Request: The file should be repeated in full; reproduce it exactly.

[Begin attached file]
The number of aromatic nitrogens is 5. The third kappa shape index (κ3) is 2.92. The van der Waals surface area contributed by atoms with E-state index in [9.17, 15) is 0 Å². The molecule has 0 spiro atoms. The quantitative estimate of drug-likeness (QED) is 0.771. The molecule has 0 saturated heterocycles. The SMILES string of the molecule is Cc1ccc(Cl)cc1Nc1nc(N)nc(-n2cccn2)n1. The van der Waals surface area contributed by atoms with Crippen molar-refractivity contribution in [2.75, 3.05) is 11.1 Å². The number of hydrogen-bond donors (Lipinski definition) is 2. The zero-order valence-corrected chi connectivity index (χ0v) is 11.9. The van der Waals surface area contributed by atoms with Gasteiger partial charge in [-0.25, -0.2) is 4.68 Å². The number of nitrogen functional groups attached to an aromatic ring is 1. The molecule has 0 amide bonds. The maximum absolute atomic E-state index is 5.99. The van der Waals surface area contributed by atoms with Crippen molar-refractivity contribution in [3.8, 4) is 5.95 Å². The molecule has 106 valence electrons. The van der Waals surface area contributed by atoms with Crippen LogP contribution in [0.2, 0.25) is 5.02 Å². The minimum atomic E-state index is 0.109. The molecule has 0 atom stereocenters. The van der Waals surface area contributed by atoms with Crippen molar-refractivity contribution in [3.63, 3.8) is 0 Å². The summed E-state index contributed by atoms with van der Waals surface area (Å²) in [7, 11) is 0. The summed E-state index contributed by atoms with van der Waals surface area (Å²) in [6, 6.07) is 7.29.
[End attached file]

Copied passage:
The number of aromatic nitrogens is 5. The third kappa shape index (κ3) is 2.92. The van der Waals surface area contributed by atoms with E-state index in [9.17, 15) is 0 Å². The molecule has 0 spiro atoms. The quantitative estimate of drug-likeness (QED) is 0.771. The molecule has 0 saturated heterocycles. The SMILES string of the molecule is Cc1ccc(Cl)cc1Nc1nc(N)nc(-n2cccn2)n1. The van der Waals surface area contributed by atoms with Crippen molar-refractivity contribution in [2.75, 3.05) is 11.1 Å². The number of hydrogen-bond donors (Lipinski definition) is 2. The zero-order valence-corrected chi connectivity index (χ0v) is 11.9. The van der Waals surface area contributed by atoms with Gasteiger partial charge in [-0.25, -0.2) is 4.68 Å². The number of nitrogen functional groups attached to an aromatic ring is 1. The molecule has 0 amide bonds. The maximum absolute atomic E-state index is 5.99. The van der Waals surface area contributed by atoms with Crippen molar-refractivity contribution in [3.8, 4) is 5.95 Å². The molecule has 106 valence electrons. The van der Waals surface area contributed by atoms with Crippen LogP contribution in [0.2, 0.25) is 5.02 Å². The minimum atomic E-state index is 0.109. The molecule has 0 atom stereocenters. The van der Waals surface area contributed by atoms with Crippen molar-refractivity contribution in [3.63, 3.8) is 0 Å². The summed E-state index contributed by atoms with van der Waals surface area (Å²) in [7, 11) is 0. The summed E-state index contributed by atoms with van der Waals surface area (Å²) in [6, 6.07) is 7.29.